STINFER: “I do believe there is a need to change RISE. The teacher cannot be held accountable for important developments and learning that MUST takes place in the home. I believe it is important to have some form of standard. One that properly assess and engages the teachers and our learners. Not only with testing but with real world application. Let’s think outside the box. Week long immersions in different industries? Why wait until a learner is a senior to do a co-op? Get the student out there engaged, and apply his/her learning. Learning what it means to truly fail, and how to get back up and try again.
To follow up the question 2, should local school corporations have more autonomy in developing appropriate evaluation instruments for their teaching staff?
KOLBE: Local schools should have more autonomy in evaluating teacher performance. Student achievement is largely based on socio-economic and family status. School districts and teachers in impoverished areas may rate low on generic measurement standards but may actually be performing at top level given their circumstances. A combination of local and reasonable generalized standards is the most reasonable approach.
STINFER: Yes, they should. I think the biggest concern, is that- how can you properly evaluate the teacher’s or the student’s when the bureaucracy continues to change platforms when someone at the top gets hit with the good idea fairy? Take them out of the equation and let the teacher’s teach. I understand adapting and changing to be successful in environments but all this is truly doing in the end is disrupting the learner as well as the teacher’s positive impact.”
What is your position on funding of charter schools?
KOLBE: “I am concerned about Charter Schools. Their funding, in my view, ultimately serves to disempower public schools by diminishing funding. the premise, in part, of Charter Schools is to inject competition into our educational process. When public schools receive less funding it puts them at a disadvantage to begin with thus creating a vicious cycle. The jury is still out, as well, on whether Charter Schools offer any better education than our public schools.”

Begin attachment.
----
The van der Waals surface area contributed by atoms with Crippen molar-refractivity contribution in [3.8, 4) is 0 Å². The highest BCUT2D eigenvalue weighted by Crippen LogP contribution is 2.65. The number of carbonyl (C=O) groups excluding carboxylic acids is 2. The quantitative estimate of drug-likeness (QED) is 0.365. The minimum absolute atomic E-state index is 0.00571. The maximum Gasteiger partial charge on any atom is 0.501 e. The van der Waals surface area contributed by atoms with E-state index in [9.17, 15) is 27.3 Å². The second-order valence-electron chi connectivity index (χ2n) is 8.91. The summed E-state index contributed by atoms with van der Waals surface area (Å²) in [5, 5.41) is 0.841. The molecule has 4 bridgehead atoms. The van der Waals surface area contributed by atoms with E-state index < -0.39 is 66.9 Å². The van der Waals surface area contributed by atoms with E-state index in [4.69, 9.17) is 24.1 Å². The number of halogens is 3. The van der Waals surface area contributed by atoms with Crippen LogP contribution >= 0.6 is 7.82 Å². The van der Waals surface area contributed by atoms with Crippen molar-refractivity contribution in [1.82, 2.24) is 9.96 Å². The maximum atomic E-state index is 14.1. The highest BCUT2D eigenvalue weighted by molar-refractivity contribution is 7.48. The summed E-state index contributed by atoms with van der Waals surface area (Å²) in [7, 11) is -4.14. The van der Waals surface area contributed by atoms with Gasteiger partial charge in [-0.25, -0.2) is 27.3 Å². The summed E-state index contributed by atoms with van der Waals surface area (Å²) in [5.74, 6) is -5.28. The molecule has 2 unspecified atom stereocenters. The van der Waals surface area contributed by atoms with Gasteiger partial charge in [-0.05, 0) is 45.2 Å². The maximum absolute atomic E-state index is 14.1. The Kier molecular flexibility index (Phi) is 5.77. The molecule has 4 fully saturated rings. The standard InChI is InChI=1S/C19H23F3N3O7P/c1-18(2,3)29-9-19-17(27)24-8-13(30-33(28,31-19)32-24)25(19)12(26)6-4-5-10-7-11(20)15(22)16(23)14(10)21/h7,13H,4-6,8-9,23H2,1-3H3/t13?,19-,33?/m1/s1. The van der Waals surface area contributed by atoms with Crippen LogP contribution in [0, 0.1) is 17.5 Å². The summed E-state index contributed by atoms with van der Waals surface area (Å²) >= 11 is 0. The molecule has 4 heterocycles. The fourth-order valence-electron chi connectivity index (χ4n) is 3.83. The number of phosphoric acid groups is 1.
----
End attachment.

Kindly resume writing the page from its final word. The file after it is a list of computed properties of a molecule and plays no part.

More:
“Charter Schools are an example of injecting politics and competition into the education process. The best interests of our children should prevail, not a veiled business model for school competition.”
“I add that the voucher system also gives me pause. I am essentially opposed to vouchers for two reasons. First, vouchers take monies away from our already distressed public schools. Second, vouchers may constitute a violation of the First Amendment separation of church and state. I am told that a large number of vouchers are used by parents to send their children to sectarian religious schools. I strongly favor the right of parents to do so, but not with tax rebates.”
STINFER: “I think we seriously need to review them. The answer isn’t to get rid of them either. This would hurt those learners that are in these learning environments now. Why should they have to suffer at the expense of bad policy making? I have a hard time with state dollars funding these ventures.”